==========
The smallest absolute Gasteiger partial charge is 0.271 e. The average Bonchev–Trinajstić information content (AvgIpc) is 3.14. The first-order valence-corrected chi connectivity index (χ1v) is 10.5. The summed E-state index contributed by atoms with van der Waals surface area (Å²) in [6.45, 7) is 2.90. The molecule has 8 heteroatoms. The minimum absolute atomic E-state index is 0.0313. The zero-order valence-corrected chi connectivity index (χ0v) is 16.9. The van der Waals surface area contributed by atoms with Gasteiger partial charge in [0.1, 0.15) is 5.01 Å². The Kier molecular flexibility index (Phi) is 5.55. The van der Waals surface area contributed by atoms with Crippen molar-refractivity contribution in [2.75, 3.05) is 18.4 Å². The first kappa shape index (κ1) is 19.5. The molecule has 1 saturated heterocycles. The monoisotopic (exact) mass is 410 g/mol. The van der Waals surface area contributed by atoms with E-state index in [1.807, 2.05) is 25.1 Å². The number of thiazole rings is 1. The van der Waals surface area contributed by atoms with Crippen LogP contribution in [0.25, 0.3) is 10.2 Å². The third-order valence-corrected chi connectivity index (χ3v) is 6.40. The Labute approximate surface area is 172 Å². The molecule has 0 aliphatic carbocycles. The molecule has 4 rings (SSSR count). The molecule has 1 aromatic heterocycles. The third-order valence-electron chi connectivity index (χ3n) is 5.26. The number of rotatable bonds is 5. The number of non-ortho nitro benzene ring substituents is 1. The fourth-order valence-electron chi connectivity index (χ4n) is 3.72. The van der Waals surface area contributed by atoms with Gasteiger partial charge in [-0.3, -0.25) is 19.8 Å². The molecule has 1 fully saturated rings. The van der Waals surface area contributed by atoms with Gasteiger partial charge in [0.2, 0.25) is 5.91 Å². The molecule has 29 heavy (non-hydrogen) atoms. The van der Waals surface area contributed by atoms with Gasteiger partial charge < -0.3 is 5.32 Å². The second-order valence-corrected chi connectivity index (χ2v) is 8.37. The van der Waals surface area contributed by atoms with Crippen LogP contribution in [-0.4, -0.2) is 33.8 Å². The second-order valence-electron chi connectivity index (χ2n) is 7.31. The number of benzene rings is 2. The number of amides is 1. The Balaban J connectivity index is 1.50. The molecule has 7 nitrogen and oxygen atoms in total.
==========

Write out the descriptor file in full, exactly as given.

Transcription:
The smallest absolute Gasteiger partial charge is 0.271 e. The average Bonchev–Trinajstić information content (AvgIpc) is 3.14. The first-order valence-corrected chi connectivity index (χ1v) is 10.5. The summed E-state index contributed by atoms with van der Waals surface area (Å²) in [6.45, 7) is 2.90. The molecule has 8 heteroatoms. The minimum absolute atomic E-state index is 0.0313. The zero-order valence-corrected chi connectivity index (χ0v) is 16.9. The van der Waals surface area contributed by atoms with Gasteiger partial charge in [0.1, 0.15) is 5.01 Å². The Kier molecular flexibility index (Phi) is 5.55. The van der Waals surface area contributed by atoms with Crippen molar-refractivity contribution in [2.75, 3.05) is 18.4 Å². The first kappa shape index (κ1) is 19.5. The molecule has 1 saturated heterocycles. The monoisotopic (exact) mass is 410 g/mol. The van der Waals surface area contributed by atoms with E-state index in [1.807, 2.05) is 25.1 Å². The number of thiazole rings is 1. The van der Waals surface area contributed by atoms with Crippen LogP contribution in [0.25, 0.3) is 10.2 Å². The third-order valence-corrected chi connectivity index (χ3v) is 6.40. The Labute approximate surface area is 172 Å². The molecule has 0 aliphatic carbocycles. The molecule has 4 rings (SSSR count). The molecule has 1 aromatic heterocycles. The third-order valence-electron chi connectivity index (χ3n) is 5.26. The number of rotatable bonds is 5. The number of non-ortho nitro benzene ring substituents is 1. The fourth-order valence-electron chi connectivity index (χ4n) is 3.72. The van der Waals surface area contributed by atoms with Gasteiger partial charge in [-0.3, -0.25) is 19.8 Å². The molecule has 1 fully saturated rings. The van der Waals surface area contributed by atoms with Gasteiger partial charge in [0.2, 0.25) is 5.91 Å². The molecule has 29 heavy (non-hydrogen) atoms. The van der Waals surface area contributed by atoms with Gasteiger partial charge < -0.3 is 5.32 Å². The second-order valence-corrected chi connectivity index (χ2v) is 8.37. The van der Waals surface area contributed by atoms with Crippen LogP contribution in [-0.4, -0.2) is 33.8 Å². The second-order valence-electron chi connectivity index (χ2n) is 7.31. The number of benzene rings is 2. The number of amides is 1. The Balaban J connectivity index is 1.50. The molecule has 7 nitrogen and oxygen atoms in total.